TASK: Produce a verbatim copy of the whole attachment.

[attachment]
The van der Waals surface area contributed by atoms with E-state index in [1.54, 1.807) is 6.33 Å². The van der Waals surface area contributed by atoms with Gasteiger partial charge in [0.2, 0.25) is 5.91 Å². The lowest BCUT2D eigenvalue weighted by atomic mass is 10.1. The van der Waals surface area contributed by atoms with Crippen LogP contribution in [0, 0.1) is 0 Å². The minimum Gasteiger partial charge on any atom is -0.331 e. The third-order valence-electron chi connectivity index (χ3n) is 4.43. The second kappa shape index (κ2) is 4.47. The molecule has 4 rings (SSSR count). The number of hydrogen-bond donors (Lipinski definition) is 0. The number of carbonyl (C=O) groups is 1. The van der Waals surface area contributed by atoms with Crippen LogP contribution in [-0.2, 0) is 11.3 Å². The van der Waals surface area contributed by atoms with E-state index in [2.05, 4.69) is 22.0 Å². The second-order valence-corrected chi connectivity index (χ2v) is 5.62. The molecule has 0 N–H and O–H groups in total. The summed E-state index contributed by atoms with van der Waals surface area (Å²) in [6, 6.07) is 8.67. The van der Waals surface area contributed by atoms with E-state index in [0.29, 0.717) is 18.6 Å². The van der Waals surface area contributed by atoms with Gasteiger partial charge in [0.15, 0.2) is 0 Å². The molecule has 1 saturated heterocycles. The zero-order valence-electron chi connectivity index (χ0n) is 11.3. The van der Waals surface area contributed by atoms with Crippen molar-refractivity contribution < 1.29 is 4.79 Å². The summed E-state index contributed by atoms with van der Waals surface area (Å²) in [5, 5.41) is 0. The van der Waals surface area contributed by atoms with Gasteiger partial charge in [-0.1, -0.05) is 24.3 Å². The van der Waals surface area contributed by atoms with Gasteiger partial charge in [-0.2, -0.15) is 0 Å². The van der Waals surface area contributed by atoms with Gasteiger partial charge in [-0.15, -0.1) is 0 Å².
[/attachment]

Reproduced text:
The van der Waals surface area contributed by atoms with E-state index in [1.54, 1.807) is 6.33 Å². The van der Waals surface area contributed by atoms with Gasteiger partial charge in [0.2, 0.25) is 5.91 Å². The lowest BCUT2D eigenvalue weighted by atomic mass is 10.1. The van der Waals surface area contributed by atoms with Crippen LogP contribution in [0, 0.1) is 0 Å². The minimum Gasteiger partial charge on any atom is -0.331 e. The third-order valence-electron chi connectivity index (χ3n) is 4.43. The second kappa shape index (κ2) is 4.47. The molecule has 4 rings (SSSR count). The number of hydrogen-bond donors (Lipinski definition) is 0. The number of carbonyl (C=O) groups is 1. The van der Waals surface area contributed by atoms with Crippen LogP contribution in [-0.2, 0) is 11.3 Å². The van der Waals surface area contributed by atoms with E-state index in [2.05, 4.69) is 22.0 Å². The second-order valence-corrected chi connectivity index (χ2v) is 5.62. The molecule has 0 N–H and O–H groups in total. The summed E-state index contributed by atoms with van der Waals surface area (Å²) in [6, 6.07) is 8.67. The van der Waals surface area contributed by atoms with E-state index in [0.29, 0.717) is 18.6 Å². The van der Waals surface area contributed by atoms with Gasteiger partial charge in [0.15, 0.2) is 0 Å². The molecule has 1 saturated heterocycles. The zero-order valence-electron chi connectivity index (χ0n) is 11.3. The van der Waals surface area contributed by atoms with Crippen molar-refractivity contribution < 1.29 is 4.79 Å². The summed E-state index contributed by atoms with van der Waals surface area (Å²) in [5, 5.41) is 0. The van der Waals surface area contributed by atoms with Gasteiger partial charge in [-0.1, -0.05) is 24.3 Å². The van der Waals surface area contributed by atoms with Gasteiger partial charge in [-0.2, -0.15) is 0 Å². The van der Waals surface area contributed by atoms with Gasteiger partial charge in [-0.15, -0.1) is 0 Å².